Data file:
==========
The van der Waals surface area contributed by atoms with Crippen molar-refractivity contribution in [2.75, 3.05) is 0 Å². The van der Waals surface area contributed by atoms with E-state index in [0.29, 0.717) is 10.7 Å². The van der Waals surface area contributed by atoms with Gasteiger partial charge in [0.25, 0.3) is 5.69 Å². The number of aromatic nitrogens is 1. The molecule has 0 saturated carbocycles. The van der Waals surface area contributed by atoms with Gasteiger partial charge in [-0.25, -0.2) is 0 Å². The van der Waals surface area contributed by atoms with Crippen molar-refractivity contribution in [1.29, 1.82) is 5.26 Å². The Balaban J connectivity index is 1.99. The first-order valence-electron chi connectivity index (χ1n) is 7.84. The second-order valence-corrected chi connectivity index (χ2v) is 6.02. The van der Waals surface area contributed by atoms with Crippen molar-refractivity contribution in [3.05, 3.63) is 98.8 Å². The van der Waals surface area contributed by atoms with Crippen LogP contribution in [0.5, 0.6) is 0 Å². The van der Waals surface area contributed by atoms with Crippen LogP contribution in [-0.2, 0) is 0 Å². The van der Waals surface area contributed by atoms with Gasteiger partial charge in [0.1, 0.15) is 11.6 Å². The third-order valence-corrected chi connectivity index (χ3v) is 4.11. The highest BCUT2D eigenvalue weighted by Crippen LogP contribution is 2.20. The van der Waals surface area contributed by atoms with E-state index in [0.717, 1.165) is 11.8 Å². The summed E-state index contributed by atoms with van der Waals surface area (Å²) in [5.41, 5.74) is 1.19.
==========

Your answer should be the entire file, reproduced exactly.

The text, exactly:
The van der Waals surface area contributed by atoms with Crippen molar-refractivity contribution in [2.75, 3.05) is 0 Å². The van der Waals surface area contributed by atoms with E-state index in [0.29, 0.717) is 10.7 Å². The van der Waals surface area contributed by atoms with Gasteiger partial charge in [0.25, 0.3) is 5.69 Å². The number of aromatic nitrogens is 1. The molecule has 0 saturated carbocycles. The van der Waals surface area contributed by atoms with Gasteiger partial charge in [-0.25, -0.2) is 0 Å². The van der Waals surface area contributed by atoms with Crippen molar-refractivity contribution in [1.29, 1.82) is 5.26 Å². The Balaban J connectivity index is 1.99. The first-order valence-electron chi connectivity index (χ1n) is 7.84. The second-order valence-corrected chi connectivity index (χ2v) is 6.02. The van der Waals surface area contributed by atoms with Crippen molar-refractivity contribution in [3.05, 3.63) is 98.8 Å². The van der Waals surface area contributed by atoms with Crippen LogP contribution in [0.5, 0.6) is 0 Å². The van der Waals surface area contributed by atoms with Crippen LogP contribution in [-0.2, 0) is 0 Å². The van der Waals surface area contributed by atoms with Gasteiger partial charge in [0.1, 0.15) is 11.6 Å². The third-order valence-corrected chi connectivity index (χ3v) is 4.11. The highest BCUT2D eigenvalue weighted by Crippen LogP contribution is 2.20. The van der Waals surface area contributed by atoms with E-state index in [0.717, 1.165) is 11.8 Å². The summed E-state index contributed by atoms with van der Waals surface area (Å²) in [5.41, 5.74) is 1.19.